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How Amnesty International leaders fell out over a man from Birmingham

Tuesday 6 April 2010, by siawi2

http://www.birminghampost.net/news/west-midlands-news/2010/04/06/how-amnesty-international-leaders-fell-out-over-a-man-from-birmingham-65233-26186176/

Birmingham Post (UK), April 6 2010

by Adam Aspinall

A leading human rights campaigner who was suspended from Amnesty
International for questioning its support for former Guantanamo Bay
prisoner Moazzam Begg claims his views could inspire violence in the
UK.

Gita Sahgal, the former head of the organisation’s gender unit,
claimed in February that Amnesty’s links to Begg were a “gross error
of judgment”.

She was removed from her post within a few hours of her criticism
emerging, but her suspension caused outrage and has led to a fierce
debate about how charities such as Amnesty International can maintain
an objective distance from hard-line groups.

Now, in an exclusive interview with the Birmingham Post, Miss Sahgal
explained why she spoke out against Begg.

“My purpose in speaking out on this issue was to draw attention to
what Amnesty International was doing by legitimising Begg. Those who
ask why I was pointing a finger at Begg, are missing the point,” she
explained.

“I was asking very specific questions within my own organisation and
only a media spotlight was going to reveal some of the answers. I was
suspended from work the day my concerns were made public in the Sunday
Times and I remain suspended.

“Of course, no-one ever claimed that Begg should not be defended from
torture. I believe that every human being has the right to be free
from torture.

“But Amnesty International has kept trying to avoid answering the
specific question I raised.”

Ms Sahgal said she feared Begg promoted violent and discriminatory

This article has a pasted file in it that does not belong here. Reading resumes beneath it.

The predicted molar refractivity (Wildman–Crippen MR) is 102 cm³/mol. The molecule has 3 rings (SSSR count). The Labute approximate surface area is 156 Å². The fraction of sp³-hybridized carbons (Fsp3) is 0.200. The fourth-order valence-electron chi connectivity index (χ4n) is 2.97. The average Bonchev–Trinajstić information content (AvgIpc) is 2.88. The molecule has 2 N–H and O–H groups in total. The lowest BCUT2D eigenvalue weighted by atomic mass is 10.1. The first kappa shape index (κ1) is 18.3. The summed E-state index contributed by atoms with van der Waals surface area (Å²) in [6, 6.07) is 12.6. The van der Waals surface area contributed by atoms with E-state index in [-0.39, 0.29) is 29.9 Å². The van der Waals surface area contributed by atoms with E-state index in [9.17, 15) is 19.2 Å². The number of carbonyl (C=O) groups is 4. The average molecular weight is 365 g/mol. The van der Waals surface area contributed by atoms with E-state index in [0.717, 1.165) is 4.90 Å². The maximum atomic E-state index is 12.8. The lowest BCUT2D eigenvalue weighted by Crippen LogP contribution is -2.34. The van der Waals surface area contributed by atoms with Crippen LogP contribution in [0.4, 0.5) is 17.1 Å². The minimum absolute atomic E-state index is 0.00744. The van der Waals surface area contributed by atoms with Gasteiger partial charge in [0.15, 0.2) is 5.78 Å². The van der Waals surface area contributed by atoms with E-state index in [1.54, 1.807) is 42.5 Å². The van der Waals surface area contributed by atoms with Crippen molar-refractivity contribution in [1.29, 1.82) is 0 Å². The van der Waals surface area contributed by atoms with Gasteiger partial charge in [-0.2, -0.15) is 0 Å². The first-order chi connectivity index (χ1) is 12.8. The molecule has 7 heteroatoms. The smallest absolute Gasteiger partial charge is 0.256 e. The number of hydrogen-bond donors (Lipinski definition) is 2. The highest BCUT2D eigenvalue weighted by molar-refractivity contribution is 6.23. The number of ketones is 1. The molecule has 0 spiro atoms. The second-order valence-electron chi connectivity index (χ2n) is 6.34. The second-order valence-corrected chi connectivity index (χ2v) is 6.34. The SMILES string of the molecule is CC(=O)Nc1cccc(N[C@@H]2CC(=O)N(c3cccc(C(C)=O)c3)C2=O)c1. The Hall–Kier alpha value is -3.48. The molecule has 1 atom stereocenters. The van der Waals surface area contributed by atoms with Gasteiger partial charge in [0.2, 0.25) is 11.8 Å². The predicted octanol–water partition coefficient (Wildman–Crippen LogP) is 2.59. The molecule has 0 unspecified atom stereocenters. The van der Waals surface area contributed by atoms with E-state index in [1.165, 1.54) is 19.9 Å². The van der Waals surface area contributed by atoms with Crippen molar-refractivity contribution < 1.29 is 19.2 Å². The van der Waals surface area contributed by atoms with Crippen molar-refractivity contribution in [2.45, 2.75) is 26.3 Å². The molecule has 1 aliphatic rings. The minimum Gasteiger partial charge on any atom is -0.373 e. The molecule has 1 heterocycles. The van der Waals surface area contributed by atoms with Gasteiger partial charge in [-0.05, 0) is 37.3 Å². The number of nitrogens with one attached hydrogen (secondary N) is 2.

views through his Birmingham bookshop, Maktabah al Ansar, and through
the organisation Cageprisoners.

She claimed these views had led to violence in countries like Pakistan
and Afghanistan and also inspired violence in Britain too.

Originally from Birmingham, Mr Begg attended a training camp in
Afghanistan in 1993 and then moved there with his family in 2001.

He was captured by the Americans in 2002 and was freed after three
years in Guantanamo but has always denied links to al-Qaeda.

Since his release, he has been a vocal campaigner for the rights of
detainees and has been involved with Amnesty for several years.

Miss Sahgal is currently fighting her suspension but believes the
issues she is battling are especially pertinent to Birmingham which
has seen race riots on the streets last summer between the English
Defence League (EDL) and anti-fascist protesters Unite Against Fascism
(UAF).

Last summer more than 40 people were arrested and numerous others were
injured at protests in Birmingham.

Miss Sahgal believes groups like the UAF are far too close to radical
Islamist groups and ignore the fascist views they promote.

She said: “Here in Britain, political Islam and the left are allied.
The Government, too, promotes fundamentalists.

“Everyone is indifferent to the slaughter going on in the name of
religion that is being opposed by human rights advocates, feminists,
communists and trade unionists.

“This issue highlights the urgent need to create a political voice to
oppose violence and discrimination, wherever it comes from, so that
the forces of the far right are not able to feed off each other to
cause violence on our streets.

“We must not demonise Muslims by presenting them all as extremists,
but neither must we apologise for those who are indeed extreme.”

Amnesty International UK Director Kate Allen said: “Much has been said
recently about Moazzam Begg and the appropriateness of Amnesty
International working alongside him.

“On the basis of what we’ve heard so far, we believe it would be wrong
to disown this collaboration, but we take Gita Sahgal’s concerns
seriously and are reviewing our work.

“Ms Sahgal, who has contributed significantly to Amnesty’s gender
work, wrote her internal memo about Moazzam Begg after senior
management asked her to document concerns she’d expressed verbally. We
were in the process of investigating her concerns when, regrettably,
Ms Sahgal took these to a Sunday newspaper.

“Gita Sahgal remains employed on full pay pending an investigation
according to our negotiated employment policies. These provide her
with every opportunity to make her case.”

Mr Begg was unavailable for comment but has previously responded to
Gita Sahgal’s views in an open letter to the Sunday Times in which he
rejects her position completely.

He wrote: “Cageprisoners never has and never will support the ideology
of killing innocent civilians, whether by suicide bombers or B52s,
whether that’s authorised by (Muslim hate preacher) Awlaki or by
(President) Obama.

“Neither will we be forced into determining a person’s guilt outside a
recognised court of law.

“If she (Gita Sahgal) had any concerns about my work she has never put
them to me and that I found it most odd that she found it more
appropriate to discuss this in the media first.”